A company from Singapore conducted a two year study in which half of the staff worked from home for four days a week while the other half came into the office five days a week. The results showed an overall increase in productivity equivalent to approximately one workday. It also revealed that work from home employees tend to stay in their jobs longer and they're happier.
As a psychologist I was keen to get to the bottom of this and find out what causes procrastination and how we can overcome it. It seems so all-pervasive and troubling to so many people and yet the common wisdom of, ‘Set a goal and a deadline,’ or ‘Just get started’ doesn’t seem to cut it as advice for most of us. So I did some digging into the psychological research and what I learnt utterly changed my perspective on this human foible...What we call procrastination is often not procrastination at all.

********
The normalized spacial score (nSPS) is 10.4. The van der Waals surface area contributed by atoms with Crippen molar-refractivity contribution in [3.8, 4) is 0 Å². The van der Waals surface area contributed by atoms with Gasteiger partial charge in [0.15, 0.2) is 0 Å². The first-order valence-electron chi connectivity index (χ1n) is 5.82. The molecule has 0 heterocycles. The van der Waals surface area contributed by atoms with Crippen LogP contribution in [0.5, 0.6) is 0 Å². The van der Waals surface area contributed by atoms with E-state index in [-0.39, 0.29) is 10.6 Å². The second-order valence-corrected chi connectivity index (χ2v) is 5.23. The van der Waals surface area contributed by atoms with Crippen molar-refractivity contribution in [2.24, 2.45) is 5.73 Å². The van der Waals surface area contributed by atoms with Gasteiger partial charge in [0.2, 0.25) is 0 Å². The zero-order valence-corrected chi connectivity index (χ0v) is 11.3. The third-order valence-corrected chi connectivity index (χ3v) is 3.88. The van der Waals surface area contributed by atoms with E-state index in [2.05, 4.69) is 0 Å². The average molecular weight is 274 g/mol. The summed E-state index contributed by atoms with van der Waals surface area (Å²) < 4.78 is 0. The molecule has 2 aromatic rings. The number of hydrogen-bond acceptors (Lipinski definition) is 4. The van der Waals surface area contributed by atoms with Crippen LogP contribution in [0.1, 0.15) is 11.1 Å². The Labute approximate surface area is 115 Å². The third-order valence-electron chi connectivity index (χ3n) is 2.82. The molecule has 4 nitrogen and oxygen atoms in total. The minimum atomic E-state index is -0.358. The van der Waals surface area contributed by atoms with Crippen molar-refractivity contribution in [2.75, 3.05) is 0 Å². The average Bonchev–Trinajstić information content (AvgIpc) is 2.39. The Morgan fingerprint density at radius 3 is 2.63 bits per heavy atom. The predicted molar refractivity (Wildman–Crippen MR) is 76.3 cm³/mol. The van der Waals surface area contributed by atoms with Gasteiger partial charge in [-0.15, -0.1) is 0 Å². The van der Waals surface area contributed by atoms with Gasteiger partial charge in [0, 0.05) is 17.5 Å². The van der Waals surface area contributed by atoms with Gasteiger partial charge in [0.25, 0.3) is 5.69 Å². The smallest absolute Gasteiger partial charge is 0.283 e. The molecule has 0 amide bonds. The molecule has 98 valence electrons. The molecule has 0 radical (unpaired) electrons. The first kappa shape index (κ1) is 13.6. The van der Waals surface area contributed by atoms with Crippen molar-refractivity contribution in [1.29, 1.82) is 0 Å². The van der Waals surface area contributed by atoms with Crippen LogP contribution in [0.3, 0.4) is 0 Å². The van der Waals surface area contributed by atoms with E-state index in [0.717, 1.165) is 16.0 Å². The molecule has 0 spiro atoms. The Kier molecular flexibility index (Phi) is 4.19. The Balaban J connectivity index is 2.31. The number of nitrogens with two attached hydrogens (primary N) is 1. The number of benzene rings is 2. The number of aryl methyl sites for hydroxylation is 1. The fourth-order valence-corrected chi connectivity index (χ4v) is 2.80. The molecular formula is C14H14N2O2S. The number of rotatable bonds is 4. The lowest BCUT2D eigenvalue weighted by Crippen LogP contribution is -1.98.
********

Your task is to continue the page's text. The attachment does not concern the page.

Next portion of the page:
It's tempting at the beginning of a new year and a blank page to plot our big, big goals. We imagine the enormous things we will achieve. We get excited and set forth. Each day brings new activities, a fresh mindset and a determination to achieve.
We're very busy doing things differently for a week or two, maybe three. By February life has taken over. The New Year plans have been forgotten....
With the Olympic Games up and running (and very popular viewing in our household) it's got me thinking about the importance of goals, how they propel us forward and how they contribute to our mental health and well being.
My dad has told me that for as long as I can remember.
Whenever I find myself eager for things to happen, frustrated by delays, anxious that my hopes and dreams will remain just that, I remind myself, 'Life is a long distance event.'